There are a number of posters and quote book style comments available on the net that go like this: “if you feel compelled to defend your faith it can’t really be that strong.”
At one level an apologetic in theology or philosophy is necessary in juggling between truth claims for clarity of discussion, but at another level there is a blind even fundamentalist and closed defence that negatively compares and contrasts. Eventually this ends in denying the very faith we claim.
Yesterday Ed Husic became the first Australian Commonwealth MP to be sworn in using the Qu’ran. There has been, predictably (and sadly), some negative response. Of course the mainstream media used inflammatory and sensational headlines to push interest in the story (news creating news), the most common and obvious abuse was to claim there had been a public backlash. Another and more serious failing is the media references to Husic receiving ‘racist’ comments and backlash. You simply cannot respond to a religious issue with racism. To oppose a religious stance is not to be racist. Racism, by clear definition is discrimination based on ethnic grounds, and especially where a religion is global and not located in tribe or family group, there is no grounds to connect religion as a racial issue.
Further comment came that to allow the use of the Qu’ran was un-Australian! Firstly, we were founded in a time when colonial nations still adhered strongly to a Christian ethos, but in recent decades we have not constituted being a ‘Christian nation.’ Secondly, you only have to check the ABS stats, and the U. N. data to know that we cannot define Australia as Christian. So if we aren’t a Christian nation, what are we whining about? Who is needing to defend the use of the Bible and why?
Furthermore, if Husic is Muslim wouldn’t it be far more real, far more authentic to swear (if one must do any such thing in the first place) on the Qu’ran in which he trusts and believes, rather than the Bible, which would be false and inauthentic? Or at worst, we might be tempted to turn and say, well he swore on the Bible, but he didn’t mean it because he is a Muslim!
But all this shows up something else. If we can agree to put aside every notion of religious fundamentalism (because all faiths suffer from it) and both the perceived and real threat posed to all, we can begin to see that angry and negative responses to Husic stem from a lack of understanding, a paucity of knowledge about Islam and especially the Qu’ran. And lack of knowledge can arrive at misinformation, or worse, fear.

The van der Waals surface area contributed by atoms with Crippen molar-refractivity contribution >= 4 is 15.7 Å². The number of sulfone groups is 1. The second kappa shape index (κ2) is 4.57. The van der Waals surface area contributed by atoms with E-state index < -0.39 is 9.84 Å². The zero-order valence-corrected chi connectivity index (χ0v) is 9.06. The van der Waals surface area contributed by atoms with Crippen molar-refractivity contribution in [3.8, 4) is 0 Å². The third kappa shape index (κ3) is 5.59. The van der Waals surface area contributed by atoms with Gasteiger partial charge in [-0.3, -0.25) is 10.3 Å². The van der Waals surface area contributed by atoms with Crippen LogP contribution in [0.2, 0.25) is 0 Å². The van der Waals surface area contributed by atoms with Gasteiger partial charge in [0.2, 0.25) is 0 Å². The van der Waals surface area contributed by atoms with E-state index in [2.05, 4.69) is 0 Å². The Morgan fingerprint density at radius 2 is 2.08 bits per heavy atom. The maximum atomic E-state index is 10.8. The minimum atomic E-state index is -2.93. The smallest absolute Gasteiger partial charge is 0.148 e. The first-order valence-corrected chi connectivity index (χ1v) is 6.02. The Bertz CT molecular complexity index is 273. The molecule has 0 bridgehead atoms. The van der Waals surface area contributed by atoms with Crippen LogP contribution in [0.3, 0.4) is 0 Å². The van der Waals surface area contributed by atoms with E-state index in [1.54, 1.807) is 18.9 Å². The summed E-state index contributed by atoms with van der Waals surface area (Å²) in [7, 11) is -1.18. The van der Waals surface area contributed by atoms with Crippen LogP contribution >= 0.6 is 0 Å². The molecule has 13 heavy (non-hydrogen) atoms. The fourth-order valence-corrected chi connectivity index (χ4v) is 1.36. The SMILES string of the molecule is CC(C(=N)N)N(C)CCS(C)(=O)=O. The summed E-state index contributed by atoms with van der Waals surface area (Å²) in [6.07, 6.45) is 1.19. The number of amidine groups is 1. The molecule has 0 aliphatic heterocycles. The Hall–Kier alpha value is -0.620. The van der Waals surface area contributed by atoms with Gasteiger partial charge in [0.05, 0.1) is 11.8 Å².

A more mindful approach would be to dialogue, to seek understanding, to build working relationships with all peoples. It might be time to visit the possibility of strengthening the curriculum re culture and values through comparative religion so that ignorance and fear might be transformed for the positive good. We do live in a multi-cultural society (irrespective of the arguments to the contrary, which are more to do with policy debates than grass roots reality) and we must address living together as such.
St. Francis showed the way when he attempted to negotiate peace between the Crusaders and the opposing Muslim army in 1219. And this builds on what Jesus also showed in living the call to love one another. In other faith traditions there are similar calls to love, harmony, hospitality, and non-harming. Even better is the outstanding example of the Muslim rule in Iberia from 711 in the north to 1480 in Granada and the south where the three Abrahamic faiths coexisted well together (would make a great model for today). It can be done.
Is our faith (whichever faith that be) strong enough not to need negative, fearful defence (thereby constituting an ironic denial of what or who we believe)?
The question is whether to enthrone fear in our hearts or love?!